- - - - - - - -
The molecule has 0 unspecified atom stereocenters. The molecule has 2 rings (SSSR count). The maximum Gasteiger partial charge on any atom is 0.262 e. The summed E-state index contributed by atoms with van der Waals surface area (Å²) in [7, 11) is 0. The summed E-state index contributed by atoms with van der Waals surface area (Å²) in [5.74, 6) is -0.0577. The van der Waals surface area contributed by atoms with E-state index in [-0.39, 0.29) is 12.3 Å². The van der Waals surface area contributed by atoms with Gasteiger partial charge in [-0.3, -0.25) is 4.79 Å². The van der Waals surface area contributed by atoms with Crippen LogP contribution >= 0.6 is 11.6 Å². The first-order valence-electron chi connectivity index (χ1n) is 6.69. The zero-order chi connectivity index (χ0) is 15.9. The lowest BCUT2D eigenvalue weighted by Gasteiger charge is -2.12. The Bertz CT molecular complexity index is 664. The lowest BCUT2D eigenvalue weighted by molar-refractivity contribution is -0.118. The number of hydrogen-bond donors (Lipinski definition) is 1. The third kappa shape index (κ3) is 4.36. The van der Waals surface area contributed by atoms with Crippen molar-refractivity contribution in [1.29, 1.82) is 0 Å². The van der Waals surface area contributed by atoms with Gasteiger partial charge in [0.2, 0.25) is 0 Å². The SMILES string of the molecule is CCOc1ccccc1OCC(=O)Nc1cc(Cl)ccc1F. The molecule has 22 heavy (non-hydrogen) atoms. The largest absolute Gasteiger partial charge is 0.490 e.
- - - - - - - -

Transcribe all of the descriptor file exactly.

The molecule has 0 unspecified atom stereocenters. The molecule has 2 rings (SSSR count). The maximum Gasteiger partial charge on any atom is 0.262 e. The summed E-state index contributed by atoms with van der Waals surface area (Å²) in [7, 11) is 0. The summed E-state index contributed by atoms with van der Waals surface area (Å²) in [5.74, 6) is -0.0577. The van der Waals surface area contributed by atoms with E-state index in [-0.39, 0.29) is 12.3 Å². The van der Waals surface area contributed by atoms with Gasteiger partial charge in [-0.3, -0.25) is 4.79 Å². The van der Waals surface area contributed by atoms with Crippen LogP contribution >= 0.6 is 11.6 Å². The first-order valence-electron chi connectivity index (χ1n) is 6.69. The zero-order chi connectivity index (χ0) is 15.9. The lowest BCUT2D eigenvalue weighted by Gasteiger charge is -2.12. The Bertz CT molecular complexity index is 664. The lowest BCUT2D eigenvalue weighted by molar-refractivity contribution is -0.118. The number of hydrogen-bond donors (Lipinski definition) is 1. The third kappa shape index (κ3) is 4.36. The van der Waals surface area contributed by atoms with Crippen molar-refractivity contribution in [1.29, 1.82) is 0 Å². The van der Waals surface area contributed by atoms with Gasteiger partial charge in [0.2, 0.25) is 0 Å². The SMILES string of the molecule is CCOc1ccccc1OCC(=O)Nc1cc(Cl)ccc1F. The molecule has 22 heavy (non-hydrogen) atoms. The largest absolute Gasteiger partial charge is 0.490 e.